Why we binge on comfort foods when sad decoded

According to researchers from University of New South Wales (UNSW) in Australia, a post breakup ice-cream binge is actually a scientific phenomenon.

Published: 29th April 2019 04:41 PM  |   Last Updated: 29th April 2019 04:41 PM   |  A+A-

Image of food used for representation.


MELBOURNE: Scientists, including one of Indian origin, have decoded why emotional events, such as break-ups, make us binge on ice-creams and sweets -- a finding that may help curb this unhealthy behaviour.

According to researchers from University of New South Wales (UNSW) in Australia, a post breakup ice-cream binge is actually a scientific phenomenon.

"When you're sad you tend to go for overconsumption -- hedonic consumption -- as therapy. Be it ice cream or a luxury handbag, there are always emotions attached," said Nitika Garg, an associate professor at UNSW.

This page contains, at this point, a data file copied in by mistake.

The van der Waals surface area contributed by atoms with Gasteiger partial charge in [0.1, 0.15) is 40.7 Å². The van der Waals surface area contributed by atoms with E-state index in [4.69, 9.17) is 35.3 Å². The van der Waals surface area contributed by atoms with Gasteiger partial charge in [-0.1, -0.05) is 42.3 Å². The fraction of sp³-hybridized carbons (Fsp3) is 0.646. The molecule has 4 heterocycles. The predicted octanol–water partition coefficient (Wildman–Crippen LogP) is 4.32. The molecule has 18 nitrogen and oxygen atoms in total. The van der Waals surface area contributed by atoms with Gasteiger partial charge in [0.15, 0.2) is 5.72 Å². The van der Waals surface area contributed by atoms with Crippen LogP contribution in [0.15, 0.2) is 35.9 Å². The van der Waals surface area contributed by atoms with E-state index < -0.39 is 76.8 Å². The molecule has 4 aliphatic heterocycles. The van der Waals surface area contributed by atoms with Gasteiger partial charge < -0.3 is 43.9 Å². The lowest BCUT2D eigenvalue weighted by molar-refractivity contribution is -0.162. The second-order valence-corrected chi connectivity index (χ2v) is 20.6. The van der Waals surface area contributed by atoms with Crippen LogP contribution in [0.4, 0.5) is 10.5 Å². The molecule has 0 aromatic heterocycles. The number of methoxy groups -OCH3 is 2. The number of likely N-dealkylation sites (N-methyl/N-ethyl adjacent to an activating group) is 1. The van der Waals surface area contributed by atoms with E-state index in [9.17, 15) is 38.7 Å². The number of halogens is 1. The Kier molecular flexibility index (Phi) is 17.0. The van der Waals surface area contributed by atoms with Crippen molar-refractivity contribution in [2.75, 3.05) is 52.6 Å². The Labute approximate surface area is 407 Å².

"The influence of emotion is subtle -- you don't know it's driving you in a systematic fashion, but you have motivations arising out of emotional experience that influence your choices and behaviour," said Garg.

According to the researchers, one of the mechanisms to curbing hedonic consumption is making people aware of the behaviour by providing nutritional information.

"But the problem is, it doesn't take care of the emotion, you just have to find an alternate outlet," Garg said.

On the flip side, experiencing happiness actually curbs the consumption of unhealthy food products.

"Happiness is shown to increase the consumption of products people believe to be healthy," Garg said.

For the study, researchers offered both M&Ms (a chocolate candy) and sultanas (a type of sweet dried grape) to happy and sad people.

"Happy people don't eat M&Ms, but they do eat sultanas a lot more," Garg said.

"Some research suggests hedonic consumption does not help because it could lead to a vicious cycle of eating unhealthily and its associated guilt factors," Garg said.

Emotional consumption is usually food because it is easily accessible and available to most people.

Other outlets like smoking or gambling tend to have a history with the individual.

"People go for what seems easiest to them in terms of familiarity and in terms of accessibility for hedonic consumption," she said.

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